Just months after Louis finished his four-year service with the U.S. Marine Corps, he was on a plane to Iraq. He served in Afghanistan with American forces, but he spent the end of his service sitting on a base at home after the U.S. pulled its troops out of the country.
“Since Afghanistan, I kind of missed the action and everything,” says Louis, 24, who didn’t want his last name used, worrying about security. “Here they just call me Tex.”
Like most Westerners who want to come to the region to fight against the Islamic State of Iraq and Syria (ISIS), the Texas native went looking online for a militia he could join. “I used Facebook,” says Louis.
He’s now one of eight foreign recruits with Dwekh Nawsha, an Iraqi-Christian paramilitary force based in Kurdish-controlled northern Iraq.
“The Marine Corps wasn’t going to be coming out here anymore, you know, we are going into peace time,” says Louis, sitting on the couch where he now sleeps in Dwekh Nawsha’s headquarters in Dohuk, a city in northern Iraq. “In fact, I’d probably stay in the military if we were headed back here.”
So instead Louis bought his own ticket to Iraq. He spent the $3,500 he had saved while with the military on flights, ammunition and a used Kalashnikov. His weapon sits on the floor next to a jar of white nail polish he’s using to camouflage the butt of his gun. Assault rifles and military equipment are scattered around the room. A copy of American Sniper lies on the coffee table.
Louis says his Kalashnikov can’t reach ISIS positions. “The only weapon that will hit [ISIS] where they’re at….is maybe a PKC,” he says, pulling-up a photo on his phone of the Soviet-made machine gun. “I’m getting one.”
But weapons aren’t cheap and militias like Dwekh Nawsha are low on funds. Many of the foreigners volunteering here are raising money online to arm and outfit themselves and their host militias, which complain of being poorly equipped.
Louis is crowdfunding for more cash to buy the PKC machine gun, which costs about $3,000, asking for money on Facebook. “I told my donors ‘hey, we need this’,” he says. “I have friends and family who will give me money just for being out here.”
For Louis, the U.S. government isn’t doing enough to defeat ISIS, to assist these local forces and protect the civilians that have been displaced, enslaved and killed in ISIS’s onslaught. Despite months of coalition airstrikes, Iraqi and Kurdish forces have retaken only small amounts of territory back from the militants that reign over an area stretching across Syria and Iraq.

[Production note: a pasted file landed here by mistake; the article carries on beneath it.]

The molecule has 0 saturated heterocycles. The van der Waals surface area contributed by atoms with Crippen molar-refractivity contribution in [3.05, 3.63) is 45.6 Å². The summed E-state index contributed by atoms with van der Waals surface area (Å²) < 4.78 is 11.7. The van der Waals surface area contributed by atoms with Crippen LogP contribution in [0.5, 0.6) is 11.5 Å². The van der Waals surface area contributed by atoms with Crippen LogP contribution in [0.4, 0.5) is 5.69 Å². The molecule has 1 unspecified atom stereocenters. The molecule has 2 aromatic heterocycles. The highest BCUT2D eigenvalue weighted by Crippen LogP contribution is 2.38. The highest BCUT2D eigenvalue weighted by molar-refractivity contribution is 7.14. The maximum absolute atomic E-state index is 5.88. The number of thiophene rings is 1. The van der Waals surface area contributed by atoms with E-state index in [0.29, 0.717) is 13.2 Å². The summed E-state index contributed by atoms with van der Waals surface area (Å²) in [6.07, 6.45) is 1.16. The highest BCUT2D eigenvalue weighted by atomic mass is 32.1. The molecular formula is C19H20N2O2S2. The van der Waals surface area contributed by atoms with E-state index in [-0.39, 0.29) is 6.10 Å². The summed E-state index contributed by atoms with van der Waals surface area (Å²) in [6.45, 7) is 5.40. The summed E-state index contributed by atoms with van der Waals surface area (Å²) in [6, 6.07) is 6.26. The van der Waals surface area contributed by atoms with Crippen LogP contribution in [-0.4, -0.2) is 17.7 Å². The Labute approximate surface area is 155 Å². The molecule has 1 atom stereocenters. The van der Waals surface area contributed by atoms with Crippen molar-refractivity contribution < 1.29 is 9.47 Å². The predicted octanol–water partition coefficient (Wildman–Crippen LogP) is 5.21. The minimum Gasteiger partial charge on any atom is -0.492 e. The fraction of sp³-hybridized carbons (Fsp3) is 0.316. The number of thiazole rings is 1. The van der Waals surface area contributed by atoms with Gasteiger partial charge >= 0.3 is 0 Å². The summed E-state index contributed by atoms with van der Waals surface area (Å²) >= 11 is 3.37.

“So I’m like, I have the ability to go help these people. I might as well go do that,” says Louis. “I felt almost called to it. This is the answer to my prayers and the problems I was having.”
Louis says because he suffers from PTSD, it was unlikely he’d be deployed abroad again with the Marine Corps. This is his only option to get back into active battle.
Hundreds more foreigners have contacted Dwekh Nawsha online asking to join the militia, says Albert Kisso, a spokesman for the group. He adds that they screen the applicants.
“We take the ones that have military experience,” says Kisso.
However, many of the Americans and Europeans joining militias in Iraq and Syria have no military experience, but have been allowed to fight.
“They’re a liability,” says Allan Duncan, a veteran who first came to Iraq with the British military in 1991 and is now back on his own. “Basically we’re babysitting them.”
Duncan, who was with a Kurdish militia in Syria last year, says he’s sick of what he calls “X-Box kids” showing up in combat zones in Iraq and Syria.
“They’ve seen too many reality TV shows,” says Duncan. “They want their five minutes of fame. They want their Facebook likes. They don’t know what they’ve come into. They don’t know what war is.”
And while it’s relatively easy to join Iraqi and Syrian militias these days, the dangers are real. At least three Westerners have died while fighting with Syrian-Kurdish forces, most recently a 19-year-old German woman.
The Syrian-Kurdish forces’ struggle to defend the border town of Kobani from ISIS last year attracted international attention. The number of Westerners looking to join the fight surged.
“I thought I would come here and help the Kurds form a defensive line,” says Scott, a 44-year-old veteran from North Carolina, also declining to give his last name. Like other American volunteers, in the end Scott decided against joining the Syrian-Kurdish forces whose communist doctrine sits uncomfortably with many of the gung-ho Americans.
However, while the Christian protection mandate of Dwekh Nawsha might be more appealing, the recruits here haven’t been allowed to hold their guns on the frontline.
“There, it was sitting on my butt,” says Scott of his job as software engineer in the U.S. “Here, it’s sitting on my butt, just not quite as much.”
Instead of the battlefield, they spend most of their time in the militia’s headquarters in Dohuk, sitting around in crisp new military fatigues cleaning their weapons and posting updates for friends and family online. They take occasional field trips to the front, but Kurdish authorities have stopped them from fighting fearing they could be targets. While the militias appreciate the moral support of these foreigners, they’ve been clear what they really want is weapons and ammunition, not more fighters.
“At the minute I’m so frustrated. I’m not here to sit about. I’m here to fight [ISIS],” says Duncan, sitting on plastic chair in the kitchen of Dwekh Nawsha’s headquarters. “I’m here to fight. That’s the bottom line.”
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